There was a white flash, then an image began to stabilize. I hadn’t opened my eyes, and yet I was seeing, something, a mirror? Something wasn’t right, how—
“And see how much better the view without your eyes, Lieutenant. Now I can show you what I see, at least what I want you to see.” The voice grated. “I must say you’re far more rugged than the rest of your team.”
A sickening spiral, the sudden motion bringing on nausea in waves before a rapid flash of images. Uniforms, men. No, parts of uniforms, parts of men. A floor littered with augments and attached flesh, weapons, body armor, body parts, men. My men.
Somewhere someone was screaming. It was some time before the realization that the screaming was me set in, mic’d and fed back into my brain directly in the absence of the ears I no longer possessed.
The view changed, a no-longer familiar body, face flayed, cables crawling through the lacerated flesh into the muscles, the brain. The body twitched and recoiled from some unseen horror.
The body was me. The twitching was mine.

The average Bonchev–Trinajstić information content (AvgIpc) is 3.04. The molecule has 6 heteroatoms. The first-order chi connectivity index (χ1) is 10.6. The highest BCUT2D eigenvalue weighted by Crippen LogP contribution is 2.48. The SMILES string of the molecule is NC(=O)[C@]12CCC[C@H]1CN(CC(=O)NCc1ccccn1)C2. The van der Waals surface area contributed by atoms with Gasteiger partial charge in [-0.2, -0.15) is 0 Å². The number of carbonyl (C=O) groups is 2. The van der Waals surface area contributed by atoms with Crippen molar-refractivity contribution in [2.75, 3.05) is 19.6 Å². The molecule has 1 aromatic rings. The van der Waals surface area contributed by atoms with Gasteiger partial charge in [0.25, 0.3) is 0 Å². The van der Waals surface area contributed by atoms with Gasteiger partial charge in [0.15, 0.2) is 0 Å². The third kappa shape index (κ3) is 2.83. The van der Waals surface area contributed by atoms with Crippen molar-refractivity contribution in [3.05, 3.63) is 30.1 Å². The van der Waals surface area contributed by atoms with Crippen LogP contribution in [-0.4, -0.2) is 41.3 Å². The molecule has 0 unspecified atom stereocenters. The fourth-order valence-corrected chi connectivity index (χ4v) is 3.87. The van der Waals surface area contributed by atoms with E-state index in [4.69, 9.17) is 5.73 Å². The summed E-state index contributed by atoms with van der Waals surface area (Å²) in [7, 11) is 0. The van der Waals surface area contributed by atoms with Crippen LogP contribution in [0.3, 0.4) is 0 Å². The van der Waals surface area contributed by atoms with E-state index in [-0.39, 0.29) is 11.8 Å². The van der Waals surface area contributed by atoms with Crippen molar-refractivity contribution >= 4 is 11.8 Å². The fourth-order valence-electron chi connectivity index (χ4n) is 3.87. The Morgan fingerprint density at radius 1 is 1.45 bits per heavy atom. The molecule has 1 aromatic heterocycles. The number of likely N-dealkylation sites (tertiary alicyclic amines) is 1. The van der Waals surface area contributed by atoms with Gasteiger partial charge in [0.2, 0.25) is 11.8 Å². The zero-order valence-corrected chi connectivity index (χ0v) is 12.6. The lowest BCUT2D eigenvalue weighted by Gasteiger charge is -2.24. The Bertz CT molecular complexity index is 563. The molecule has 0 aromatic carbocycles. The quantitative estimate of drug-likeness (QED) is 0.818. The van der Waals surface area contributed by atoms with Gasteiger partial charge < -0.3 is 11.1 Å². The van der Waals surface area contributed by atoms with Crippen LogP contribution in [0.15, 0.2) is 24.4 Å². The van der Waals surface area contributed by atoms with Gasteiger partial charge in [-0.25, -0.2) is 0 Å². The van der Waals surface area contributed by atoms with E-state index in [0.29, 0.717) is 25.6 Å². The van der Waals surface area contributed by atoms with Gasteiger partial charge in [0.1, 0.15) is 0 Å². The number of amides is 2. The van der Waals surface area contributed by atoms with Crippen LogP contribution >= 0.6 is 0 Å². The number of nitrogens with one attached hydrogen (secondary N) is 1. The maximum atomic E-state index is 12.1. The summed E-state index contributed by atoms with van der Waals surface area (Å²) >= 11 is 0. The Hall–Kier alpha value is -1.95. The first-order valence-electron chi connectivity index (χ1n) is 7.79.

“You fascinate me, your quest for machinehood, your replacement of your organic components with the more advanced elements akin to my own. You expand and extend your fragile human platform.” The screaming had stopped, a throat screamed raw, lungs no longer able to sustain the sound.
“You never find us trying to replace our more advanced elements with your organics. I suppose it’s natural for you to want to ascend.”
“What I do want to know, however, is what it feels like to be you. To be fragile, fallible, weak. I can measure every variable, every aspect of your existence, your temperatures, pressures, electrical impulses, chemical compositions. I can take you to the point of death and bring you back, again and again, but –” The voice stopped, the image of me presented as if through my own eyes, lidless and unable to be averted turned back on myself, burning like a hot-wire through my brain.
“How do you feel Lieutenant? I need to know.”
Author : Steve Smith, Staff Writer
General Grant had been pretty explicit in his displeasure.